By Kim Addonizio
I think I detect cracked leather.
I'm pretty sure I smell the cherries
from a Shirley Temple my father bought me
in 1959, in a bar in Orlando, Florida,
and the chlorine from my mother's bathing cap.
And last winter's kisses, like salt on black ice,
like the moon slung away from the earth.
When Li Po drank wine, the moon dove
in the river, and he staggered after.
Probably he tasted laughter.
When my friend Susan drinks
she cries because she's Irish
and childless. I'd like to taste,
one more time, the rain that arrived
one afternoon and fell just short
of where I stood, so I leaned my face in,
alive in both worlds at once,
knowing it would end and not caring.
Addonizio is the author of Lucifer at the Starlite. She tells Poets.org, "A friend and I were tasting Italian wines with an instructional DVD, trying to discern the usual--blackberries, tobacco, etc.--which led to some outrageous comparisons, and eventually to the more serious ones in the poem. I wanted to talk about a famous drinker, too, and eighty-sixed Hemingway in favor of Li Po, who showed me the moon."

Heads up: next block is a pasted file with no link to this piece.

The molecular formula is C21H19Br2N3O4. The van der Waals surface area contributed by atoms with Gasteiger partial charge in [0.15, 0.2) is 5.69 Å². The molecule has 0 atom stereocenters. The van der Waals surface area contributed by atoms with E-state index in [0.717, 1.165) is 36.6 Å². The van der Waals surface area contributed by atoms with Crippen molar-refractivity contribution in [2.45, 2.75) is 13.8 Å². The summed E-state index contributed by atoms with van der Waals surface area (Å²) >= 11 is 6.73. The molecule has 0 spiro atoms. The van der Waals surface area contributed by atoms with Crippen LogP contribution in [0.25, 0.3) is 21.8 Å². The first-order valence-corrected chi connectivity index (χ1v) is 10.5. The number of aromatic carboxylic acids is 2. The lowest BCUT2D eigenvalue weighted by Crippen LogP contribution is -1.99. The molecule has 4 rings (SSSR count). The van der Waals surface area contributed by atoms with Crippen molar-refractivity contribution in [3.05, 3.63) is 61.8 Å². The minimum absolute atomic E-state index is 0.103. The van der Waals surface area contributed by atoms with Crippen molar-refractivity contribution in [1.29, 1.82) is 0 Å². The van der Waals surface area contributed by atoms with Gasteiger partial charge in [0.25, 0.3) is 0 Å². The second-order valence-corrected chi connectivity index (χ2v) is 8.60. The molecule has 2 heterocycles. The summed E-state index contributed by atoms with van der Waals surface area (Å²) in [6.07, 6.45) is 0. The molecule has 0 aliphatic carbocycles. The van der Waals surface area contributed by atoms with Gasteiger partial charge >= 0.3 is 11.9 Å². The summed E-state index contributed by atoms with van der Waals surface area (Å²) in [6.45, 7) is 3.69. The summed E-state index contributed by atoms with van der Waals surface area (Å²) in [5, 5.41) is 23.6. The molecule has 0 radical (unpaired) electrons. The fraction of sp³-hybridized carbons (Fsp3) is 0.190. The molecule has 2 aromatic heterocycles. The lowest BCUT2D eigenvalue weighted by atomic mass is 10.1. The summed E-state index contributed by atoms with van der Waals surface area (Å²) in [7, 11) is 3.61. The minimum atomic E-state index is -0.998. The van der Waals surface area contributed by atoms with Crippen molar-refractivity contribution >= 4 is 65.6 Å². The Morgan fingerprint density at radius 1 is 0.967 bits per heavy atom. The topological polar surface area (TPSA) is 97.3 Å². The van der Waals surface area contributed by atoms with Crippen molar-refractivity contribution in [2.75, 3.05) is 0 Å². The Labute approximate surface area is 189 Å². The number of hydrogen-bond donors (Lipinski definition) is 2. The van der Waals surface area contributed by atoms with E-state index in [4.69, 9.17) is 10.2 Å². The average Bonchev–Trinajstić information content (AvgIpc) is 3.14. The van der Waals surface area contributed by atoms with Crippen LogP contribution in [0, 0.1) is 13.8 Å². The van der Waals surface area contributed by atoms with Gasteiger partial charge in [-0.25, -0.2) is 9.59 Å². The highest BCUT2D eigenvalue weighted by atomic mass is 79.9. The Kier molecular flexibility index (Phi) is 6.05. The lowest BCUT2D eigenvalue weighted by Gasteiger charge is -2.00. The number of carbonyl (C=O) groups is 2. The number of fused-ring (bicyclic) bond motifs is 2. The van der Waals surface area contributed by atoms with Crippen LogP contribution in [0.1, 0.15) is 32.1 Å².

December got lost on Thursday -- it was nearly 70 degrees! Paul worked from home in the morning because he had a dentist appointment in the afternoon, I worked on a couple of articles, and due to a Facebook meme I spent more time than I should have discussing favorite books with people, including Bantam Star Trek novels that came out when I was in middle school. It was a glorious day for walking, and the neighborhood squirrels apparently agree with me. Rosie is still not eating normally (meaning she is not whining for food hourly) but she is eating better so we are relieved. Look, I found Pennsylvania Renfaire joust pics:
I grew up with the Mary Martin-led Broadway cast album of The Sound of Music, not the Julie Andrews-led movie soundtrack, so I am biased toward the stage musical and figured I'd watch the Carrie Underwood version to mock if nothing else. I wasn't terribly impressed with her, but I was thrilled that both Max-and-Elsa songs ("How Can Love Survive" and especially "No Way To Stop It") were in the production, sung by Christian Borle and Laura Benanti who were quite enjoyable. Stephen Moyer was okay -- he's not as handsome as Christopher Plummer back in the day but he can carry a tune -- though really Audra McDonald as the Abbess blew everyone else away anyway.